She said people should include these foods in their daily diets: six to 11 servings of grains, cereals, breads, crackers (whole grain); two to three servings of fruit; three to four servings of vegetables; two to four servings of healthy fats; two to four low-fat dairy; two to three servings of other lean protein including fish, poultry, lean meats, beans or soy products.

Schroller also discussed exercise nutrition before, during and after workouts.

She listed the five entry points to healthy living: listen to yourself, take the long view, see the whole picture, make healthy choices and create a healthier world.

 

Taboule Greek Salad
1 to 2 cups taboule wheat (you can use Near East Taboule Wheat Salad Mix)
1 cup chopped cucumber        1 large tomato, chopped
1/4 cup chopped basil        1/4 cup chopped parsley
1 cup feta cheese            1 T. olive oil
Prepare taboule and cool. Add remaining ingredients (reserve the 1 cup feta
cheese) and chill 1 hour before serving. Add feta cheese just before serving.

Source: Pam Schroller | The Marysville Advocate | March 3, 2011

 

Couscous Salad
1 to 2 cups couscous (you can use Near East Couscous Salad Mix)
1 cup chopped cucumber or zucchini
1 chopped tomato            1/2 cup chopped green onion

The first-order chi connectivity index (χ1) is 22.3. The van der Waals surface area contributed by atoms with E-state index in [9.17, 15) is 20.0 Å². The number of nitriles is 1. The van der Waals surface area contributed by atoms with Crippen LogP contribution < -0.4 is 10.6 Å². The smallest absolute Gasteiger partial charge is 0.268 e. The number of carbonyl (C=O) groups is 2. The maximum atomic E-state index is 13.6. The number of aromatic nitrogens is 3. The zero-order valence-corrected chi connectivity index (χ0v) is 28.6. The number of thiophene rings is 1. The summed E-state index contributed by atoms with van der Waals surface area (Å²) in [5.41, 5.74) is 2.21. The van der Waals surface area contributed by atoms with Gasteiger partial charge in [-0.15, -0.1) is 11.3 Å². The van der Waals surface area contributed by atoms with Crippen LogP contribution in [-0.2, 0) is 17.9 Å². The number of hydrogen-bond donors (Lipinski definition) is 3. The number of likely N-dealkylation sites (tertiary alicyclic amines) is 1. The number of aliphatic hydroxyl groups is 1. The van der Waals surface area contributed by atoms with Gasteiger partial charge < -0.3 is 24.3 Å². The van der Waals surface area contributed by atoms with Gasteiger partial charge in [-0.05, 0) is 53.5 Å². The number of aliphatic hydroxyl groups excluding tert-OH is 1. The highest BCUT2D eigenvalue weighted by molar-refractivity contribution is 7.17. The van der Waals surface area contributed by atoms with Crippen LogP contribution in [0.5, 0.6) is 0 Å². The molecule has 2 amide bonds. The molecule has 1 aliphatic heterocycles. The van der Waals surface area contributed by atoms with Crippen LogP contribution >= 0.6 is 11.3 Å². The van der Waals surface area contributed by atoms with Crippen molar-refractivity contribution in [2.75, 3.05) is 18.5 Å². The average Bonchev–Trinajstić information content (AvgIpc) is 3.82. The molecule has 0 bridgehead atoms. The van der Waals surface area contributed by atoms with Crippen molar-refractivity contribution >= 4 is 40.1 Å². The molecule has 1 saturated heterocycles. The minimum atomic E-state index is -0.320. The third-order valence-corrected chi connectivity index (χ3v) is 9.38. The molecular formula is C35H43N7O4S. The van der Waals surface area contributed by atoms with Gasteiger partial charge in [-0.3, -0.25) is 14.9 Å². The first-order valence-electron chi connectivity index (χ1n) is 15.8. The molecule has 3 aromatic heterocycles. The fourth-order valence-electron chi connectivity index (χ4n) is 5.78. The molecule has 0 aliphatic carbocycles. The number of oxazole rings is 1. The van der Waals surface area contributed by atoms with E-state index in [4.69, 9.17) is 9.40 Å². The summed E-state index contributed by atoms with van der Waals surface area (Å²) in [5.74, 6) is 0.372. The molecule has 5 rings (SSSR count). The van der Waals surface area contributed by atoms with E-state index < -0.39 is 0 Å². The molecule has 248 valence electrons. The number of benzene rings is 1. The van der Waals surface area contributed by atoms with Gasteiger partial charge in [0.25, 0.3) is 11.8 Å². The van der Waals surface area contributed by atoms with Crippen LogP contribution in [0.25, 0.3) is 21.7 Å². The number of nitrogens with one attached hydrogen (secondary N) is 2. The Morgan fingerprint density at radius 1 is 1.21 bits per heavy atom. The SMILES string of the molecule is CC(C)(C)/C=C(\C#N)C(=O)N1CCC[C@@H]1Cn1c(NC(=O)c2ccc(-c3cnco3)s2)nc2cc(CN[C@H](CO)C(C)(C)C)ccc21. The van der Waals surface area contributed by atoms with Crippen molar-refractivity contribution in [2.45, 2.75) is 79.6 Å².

1/4 cup chopped basil        1/4 cup chopped parsley
1/4 cup chopped thyme        1 cup feta cheese
Black pepper and sea salt to taste    1 T. olive oil
Prepare couscous and cool. Add remaining ingredients (reserve the 1 cup feta
cheese) and chill 1 hour before serving. Add feta cheese just before serving. Another great option for couscous salad is simply preparing the couscous grains, cool, and then add dried cranberries and walnuts. Chill to serve, or eat as a hot side dish.

Source: Pam Schroller | The Marysville Advocate | March 3, 2011

 

Hummus
3 T. fresh lemon juice        3 T. water
2 T. tahini (sesame seed paste), optional
1 t. ground cumin            1/2 t. minced garlic
2 t. olive oil (maybe more if you leave tahini out)
1/4 t. sea salt
1 (15.5-ounce) can of chickpeas, also called garbanzo beans, rinsed and drained.
Combine in food processor and grind until smooth.

Source: Pam Schroller | The Marysville Advocate | March 3, 2011